To ensure children with disabilities are diagnosed early and receive the care and services to which they are entitled, UNICEF is introducing early identification for children 8 and under. This is to assess whether health services can detect disability or difficulties in development in time, and to support families in making sure a child’s condition does not worsen.
UNICEF is already working to improve the availability of essential services for children with disabilities, building the skills of those who work with these children and their parents, and preventing the stigma that encourages the placement of these children in residential institutions. UNICEF also works with the government to develop new and effective ways of parenting, to streamline and reduce administrative complications, and to develop community-based services that emphasize children with disabilities.
The best scenario, says Mammadzade, is one in which social services treat children with disabilities – with the exception of particularly complicated situations – like all other children instead of keeping them apart.
Sadly, though, social workers and facilities that focus on integration are scarce. Where they do exist, they fill up rapidly, a testament to their success.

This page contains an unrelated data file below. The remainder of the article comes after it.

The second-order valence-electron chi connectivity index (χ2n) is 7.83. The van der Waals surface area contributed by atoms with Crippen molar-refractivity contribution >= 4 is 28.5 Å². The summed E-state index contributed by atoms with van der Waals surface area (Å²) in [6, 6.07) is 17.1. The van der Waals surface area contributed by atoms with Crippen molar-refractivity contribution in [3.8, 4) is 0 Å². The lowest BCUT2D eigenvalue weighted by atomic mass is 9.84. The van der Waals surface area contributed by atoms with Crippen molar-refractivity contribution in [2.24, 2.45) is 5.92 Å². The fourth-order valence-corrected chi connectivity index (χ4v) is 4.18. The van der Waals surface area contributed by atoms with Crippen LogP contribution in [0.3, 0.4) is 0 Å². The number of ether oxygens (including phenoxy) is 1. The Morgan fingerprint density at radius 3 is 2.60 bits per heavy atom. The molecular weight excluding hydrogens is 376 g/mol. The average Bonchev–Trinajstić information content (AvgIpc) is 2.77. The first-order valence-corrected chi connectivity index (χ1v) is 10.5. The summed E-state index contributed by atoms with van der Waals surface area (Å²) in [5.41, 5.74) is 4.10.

“Much more can be done,” says Mammadzade, “but there is no comprehensive programme in the country, only scattered pieces.”
When the community cares
On the outskirts of Osh, Kyrgyzstan’s second city, a cheerful sign greets visitors at the Buchur Day-care Centre for Children with Disabilities. Each week, some 20 children aged 2-16 spend a few hours here learning skills that range from listening to maths to playing together. The rest of the time they are either at home, or in school.
To their parents, Buchur is a blessing.
“Both my children have Down syndrome,” one mother shares in a quiet voice, hugging each in turn. “My boy, who is 8, goes to a special school and can read four-letter words. My daughter is only four-and-a-half but she can read letters and numbers.”
“We have some support, my husband is in the military,” she says. “He adores his children. I know that in some families it might not be the same.”
Established by UNICEF, the day-care centre is now administered by the city authorities and funded by the local budget, ensuring its survival.
Centres like Buchur may not be plentiful, but they have had marked success in helping children with disabilities attend regular schools and integrate better into society. Buchur and similar establishments prepare children for kindergartens, which do not normally accept children with any disabilities. Those children already in regular schools go to Buchur for extra help with homework and access to rehabilitation services.
Had Guliza’s parents known about Buchur or centres like it, she probably would have been enroled, learning to develop her unique talents and skills in a nurturing social environment.
As we say goodbye to Guliza, a gleeful sound follows us down the stairs of her Soviet-era brick building and into the bright midday sunlight.
“Please go shoot some footage for me,” we hear her tell her mother. “Then I can edit it and we can earn some money.”
She bursts out laughing.
Indeed, every inch a teenager.